Here's what the entertainment world will miss about the maverick director

By Paul Haggis
Updated December 22, 2006 at 05:00 AM EST

Paul Haggis remembers Robert Altman

FEB. 20, 1925-NOV. 20, 2006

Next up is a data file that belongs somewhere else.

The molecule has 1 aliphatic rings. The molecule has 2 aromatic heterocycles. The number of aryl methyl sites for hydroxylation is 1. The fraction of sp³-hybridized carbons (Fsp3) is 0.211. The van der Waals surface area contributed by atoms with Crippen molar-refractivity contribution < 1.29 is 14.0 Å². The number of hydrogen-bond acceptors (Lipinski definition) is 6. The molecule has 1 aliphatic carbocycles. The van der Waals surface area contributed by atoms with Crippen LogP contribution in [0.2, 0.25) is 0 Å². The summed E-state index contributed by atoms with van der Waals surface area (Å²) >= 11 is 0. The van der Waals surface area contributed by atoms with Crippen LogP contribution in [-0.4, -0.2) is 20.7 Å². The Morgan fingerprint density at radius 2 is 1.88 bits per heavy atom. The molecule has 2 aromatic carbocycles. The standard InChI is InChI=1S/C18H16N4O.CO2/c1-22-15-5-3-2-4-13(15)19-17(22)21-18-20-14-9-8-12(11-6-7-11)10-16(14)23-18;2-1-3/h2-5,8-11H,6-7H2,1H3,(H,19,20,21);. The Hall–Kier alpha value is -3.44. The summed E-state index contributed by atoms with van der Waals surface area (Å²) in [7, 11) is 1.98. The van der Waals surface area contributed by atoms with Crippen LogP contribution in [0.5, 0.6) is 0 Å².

It’s obvious to anyone who has seen Crash that I owe a huge debt to Robert Altman. There are very few directors who we can say changed the art of making movies — we all know Altman is one of them. He did much more than teach us how to tell a compelling story from multiple perspectives. He embraced chaos like no director before him. He turned anarchy into art and cobbled together contradictions that would have crushed lesser filmmakers. Think of how M*A*S*H oozed cynicism while celebrating life, how McCabe & Mrs. Miller and Gosford Park intermingled evil and innocence, how much love he showed for the disdainful characters in Nashville, The Player, and a half-dozen other films. I had the great honor of meeting Altman last year. After the Oscars there’s a group picture taken, and I got to stand a few shoulder-widths away. It was truly the highlight of a great night. When we were leaving, my friend Bennett Miller invited me to Paul Thomas Anderson’s house for a quiet late-night drink. I’d always wanted to meet Paul, so I naturally went. And there, on the sofa, at 3 a.m., sat Robert Altman, his honorary Academy Award on the coffee table before him. I honestly didn’t know what to say — what do you say to a genius, someone you admire so much? I opted for asking if I could get him a cup of coffee or a drink. He said he was fine and asked where my Oscars were. I said in the car. I admired his — and the thought struck me that his looked taller. He leaned forward and winked: ”Mine is bigger, you know.” I smiled and agreed. His was much, much bigger. That’s just the truth. (Altman died of complications due to cancer in L.A.)